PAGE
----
If you are familiar with Neckarsulm and the - let’s say - ‘associated’ Heilbronn, you’ll know the role that cars play. Not only for the economy, but for getting around. Cycle routes were practically unknown until a few years ago. The Neckar is screened off from ramblers and nature lovers by the many busy roads. In addition, to this day, Heilbronn is the only large German city with no regular IC or ICE train connection.* The public transport is - as in many regions - pretty sparse. At night, things are pretty grim where buses and trains are concerned. On the other hand, there is hardly any city with a more perfect motorway connection. Whether to the north, south, west or east - you can put your foot down and speed off. If you want to get around without a car in Neckarsulm and the surrounding area, you’ll need to think of an alternative or go by foot.
* During BUGA, a hugely successful event which took place in Heilbronn in 2019, a few ICE trains stopped. To this day, Heilbronn is still a temporary ICE train station. But only until the fast track between Stuttgart and Mannheim is up and running again. Although there are plans to adopt Heilbronn as a regular IC train station in the train network for 2028. We shall see.
So it’s no wonder that in Neckarsulm almost three quarters of csi colleagues come to work by car. Admittedly, this is not sustainable. What can be done to change things here? We are not asking ourselves this question, rather it is the subject of Julia Orowitsch’s Bachelor’s thesis.
Julia successfully completed her Bachelor’s degree in ‘International Project Engineering’ at the Reutlingen University at the start of the year. Born in Sindelfingen and raised in the region of Heilbronn, the 23-year-old dealt with the subject of how important mobility is for people as well as societal progress and economic growth in her Bachelor’s thesis, ‘Development of a sustainable mobility concept for small and medium sized companies in metropolitan areas’. At the same time, she made it clear how cities in particular are suffering due to the increasing number of vehicles, the emissions given off when driving, the noise they cause and the large amount of space taken up by roads and parking spaces. Solutions are therefore needed to relieve the traffic infrastructure, make the government’s climate goals attainable and provide residents and employees with a more pleasant and simpler mode of mobility.
But how can this be done? On the search for sensible approaches, existing mobility concepts in several cities and companies were analysed according to various scientific methods in her Bachelor’s thesis. Ultimately this came to the result that (up to now) there is no sustainable mobility concept which fulfils the various needs of all the employees. Rather, different concepts must be offered in order to motivate people to leave the car at home and get to the company a different way.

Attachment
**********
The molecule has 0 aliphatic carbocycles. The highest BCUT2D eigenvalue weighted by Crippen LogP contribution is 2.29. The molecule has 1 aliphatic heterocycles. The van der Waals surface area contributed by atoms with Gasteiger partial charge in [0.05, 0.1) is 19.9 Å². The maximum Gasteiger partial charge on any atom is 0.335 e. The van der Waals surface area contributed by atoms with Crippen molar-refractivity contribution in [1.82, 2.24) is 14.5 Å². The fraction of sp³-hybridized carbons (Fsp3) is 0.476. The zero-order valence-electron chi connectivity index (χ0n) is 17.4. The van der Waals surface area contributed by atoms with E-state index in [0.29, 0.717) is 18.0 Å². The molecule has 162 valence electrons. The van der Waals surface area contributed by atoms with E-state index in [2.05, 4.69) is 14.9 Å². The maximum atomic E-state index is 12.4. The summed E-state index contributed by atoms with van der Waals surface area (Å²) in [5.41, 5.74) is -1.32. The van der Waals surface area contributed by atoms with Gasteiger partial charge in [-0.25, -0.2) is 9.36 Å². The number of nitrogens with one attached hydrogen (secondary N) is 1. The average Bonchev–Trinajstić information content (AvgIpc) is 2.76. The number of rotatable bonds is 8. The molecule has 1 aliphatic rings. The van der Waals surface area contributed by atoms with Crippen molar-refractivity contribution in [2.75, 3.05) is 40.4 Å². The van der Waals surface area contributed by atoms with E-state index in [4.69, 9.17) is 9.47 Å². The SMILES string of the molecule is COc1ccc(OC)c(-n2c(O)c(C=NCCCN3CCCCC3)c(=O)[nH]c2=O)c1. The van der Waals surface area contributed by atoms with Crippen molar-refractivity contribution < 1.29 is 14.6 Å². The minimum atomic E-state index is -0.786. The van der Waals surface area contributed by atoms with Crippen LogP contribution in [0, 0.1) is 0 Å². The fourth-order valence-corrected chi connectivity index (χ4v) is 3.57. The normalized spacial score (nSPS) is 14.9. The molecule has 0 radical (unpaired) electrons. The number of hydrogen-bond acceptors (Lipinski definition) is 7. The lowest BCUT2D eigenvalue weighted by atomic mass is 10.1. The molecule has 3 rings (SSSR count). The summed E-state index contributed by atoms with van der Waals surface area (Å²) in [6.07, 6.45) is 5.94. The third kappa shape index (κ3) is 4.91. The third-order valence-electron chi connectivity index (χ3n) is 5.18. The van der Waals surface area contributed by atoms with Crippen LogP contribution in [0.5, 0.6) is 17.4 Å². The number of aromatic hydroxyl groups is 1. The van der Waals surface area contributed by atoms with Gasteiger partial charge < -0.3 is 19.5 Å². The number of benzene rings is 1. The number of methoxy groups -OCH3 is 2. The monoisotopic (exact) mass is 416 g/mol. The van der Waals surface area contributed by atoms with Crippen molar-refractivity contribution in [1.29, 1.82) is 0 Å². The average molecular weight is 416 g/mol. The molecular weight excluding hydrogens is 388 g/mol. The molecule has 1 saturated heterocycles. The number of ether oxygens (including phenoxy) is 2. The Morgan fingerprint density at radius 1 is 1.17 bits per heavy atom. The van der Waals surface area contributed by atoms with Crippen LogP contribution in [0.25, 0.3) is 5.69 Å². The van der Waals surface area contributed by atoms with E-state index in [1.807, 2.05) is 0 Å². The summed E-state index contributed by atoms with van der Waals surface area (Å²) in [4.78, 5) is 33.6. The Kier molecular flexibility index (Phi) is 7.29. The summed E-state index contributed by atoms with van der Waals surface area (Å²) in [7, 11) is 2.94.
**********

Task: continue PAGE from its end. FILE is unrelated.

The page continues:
What now? What happens next?
One result from Julia’s Bachelor’s thesis is that we are simply too small with our roughly 180 employees at the Neckarsulm branch to save the world by ourselves. Well, more or less. No, but seriously, the thesis made it clear how important cooperation is between different companies, cities and people in order to reduce the traffic levels together. Because only when lots of people are prepared to leave their own comfort zone and the infrastructural prerequisites are available can change be successful.
That’s why the Bachelor’s thesis and successful completion of her degree more for Julia than just a start to her career at csi: she now needs to put into action what she developed in theory.
To this end - before corona struck - she had prepared everything to accelerate the transition to bicycles in the company. A Bike Bonus was supposed to have been introduced by mid-April. This may have been delayed, but it won’t only be a health pay-out at csi for peddle pushing in the future. Moreover, Julia is working on organising car-pooling, introducing a job ticket and the option to develop a shuttle service.
The first discussions with the city of Neckarsulm have already been held. Large regional companies such as AUDI, Bechtle and the Schwarz Group, which includes Lidl and Kaufland, are in line to be brought on board. If it works, a cross-company carpool should soon be formed and a shuttle solution for the last miles from the train station to the company is a good step closer. Then Julia - with her brand-new e-car - will certainly rarely find herself travelling alone. So, let’s keep our fingers crossed!